Legalisation of e-scooters part of government’s wider plan for ‘transport revolution’
Alex HernLast modified on Mon 16 Mar 2020 12.28 GMT
Electric scooters will be allowed on public roads for the first time under a Department for Transport proposal which will consult on the rules required to allow the new technology to operate safely, the government has announced.
The legalisation of e-scooters is just one proposal in a wider plan to enable a “transport revolution”, which also involves projects to trial medical deliveries to the Isle of Wight using autonomous drones, and a test of self-driving cars between Bristol and Bath.
But the scooters, which are already in widespread, if unlawful, use across the UK, will initially only be allowed in four “future transport zones”: Portsmouth and Southampton; the West of England Combined Authority (WECA); Derby and Nottingham; and the West Midlands.
The transport secretary, Grant Shapps, said the emerging technologies were “ripping up the rule book”.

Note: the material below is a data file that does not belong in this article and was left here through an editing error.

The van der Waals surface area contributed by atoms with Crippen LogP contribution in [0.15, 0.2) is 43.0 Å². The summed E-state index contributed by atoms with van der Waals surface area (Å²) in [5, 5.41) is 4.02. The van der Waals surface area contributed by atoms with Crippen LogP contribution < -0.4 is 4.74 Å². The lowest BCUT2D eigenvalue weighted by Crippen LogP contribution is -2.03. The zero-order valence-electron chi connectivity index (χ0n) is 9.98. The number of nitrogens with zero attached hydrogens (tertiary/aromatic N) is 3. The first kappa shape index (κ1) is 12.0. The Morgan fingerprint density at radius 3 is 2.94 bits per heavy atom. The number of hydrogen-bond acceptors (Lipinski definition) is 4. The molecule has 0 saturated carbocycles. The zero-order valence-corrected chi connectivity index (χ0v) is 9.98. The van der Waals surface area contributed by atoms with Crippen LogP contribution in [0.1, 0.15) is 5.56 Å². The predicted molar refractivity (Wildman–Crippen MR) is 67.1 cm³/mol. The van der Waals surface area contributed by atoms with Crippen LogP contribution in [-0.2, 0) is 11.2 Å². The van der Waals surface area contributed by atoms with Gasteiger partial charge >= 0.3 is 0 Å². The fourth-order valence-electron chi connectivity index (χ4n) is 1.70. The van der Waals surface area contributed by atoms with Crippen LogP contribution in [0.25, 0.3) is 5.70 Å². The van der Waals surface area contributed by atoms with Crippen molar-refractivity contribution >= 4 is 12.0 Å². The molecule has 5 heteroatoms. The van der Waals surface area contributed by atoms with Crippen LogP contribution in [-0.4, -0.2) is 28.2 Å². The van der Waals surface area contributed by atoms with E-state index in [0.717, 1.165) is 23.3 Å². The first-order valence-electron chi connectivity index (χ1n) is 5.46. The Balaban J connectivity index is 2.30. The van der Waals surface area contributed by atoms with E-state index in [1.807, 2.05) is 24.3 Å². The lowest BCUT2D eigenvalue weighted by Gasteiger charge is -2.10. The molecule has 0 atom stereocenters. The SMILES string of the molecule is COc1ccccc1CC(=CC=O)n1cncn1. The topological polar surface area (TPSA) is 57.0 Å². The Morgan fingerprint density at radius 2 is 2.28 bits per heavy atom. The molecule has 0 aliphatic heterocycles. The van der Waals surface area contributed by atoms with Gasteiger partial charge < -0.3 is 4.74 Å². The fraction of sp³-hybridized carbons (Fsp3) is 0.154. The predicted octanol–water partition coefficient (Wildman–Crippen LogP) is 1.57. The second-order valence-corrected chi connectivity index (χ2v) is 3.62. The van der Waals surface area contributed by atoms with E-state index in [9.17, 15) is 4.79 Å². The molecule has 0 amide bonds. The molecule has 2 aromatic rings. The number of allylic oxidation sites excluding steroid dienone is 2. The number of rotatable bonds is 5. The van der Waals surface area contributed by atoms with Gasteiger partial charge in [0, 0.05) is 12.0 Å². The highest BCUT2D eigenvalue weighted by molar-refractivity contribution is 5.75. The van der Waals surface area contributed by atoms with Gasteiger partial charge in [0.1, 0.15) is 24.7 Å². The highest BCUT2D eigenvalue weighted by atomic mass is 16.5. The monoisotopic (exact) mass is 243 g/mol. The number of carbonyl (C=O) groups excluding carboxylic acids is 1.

He continued: “Our groundbreaking future of transport programme marks the biggest review of transport laws in a generation and will pave the way for exciting new transport technology to be tested, cementing the UK’s position as a world-leading innovator.
“This review will ensure we understand the potential impacts of a wide range of new transport types such as e-scooters, helping to properly inform any decisions on legalisation.”
In other countries, electronic scooters have become strongly associated with rental apps, such as Lime, Bird, and the Uber subsidiary Jump. However, the legal situation has prevented them from operating e-scooters in the UK, except for Bird, which found a loophole that allowed the company to trial a service that remained exclusively on private land in London’s Olympic Park.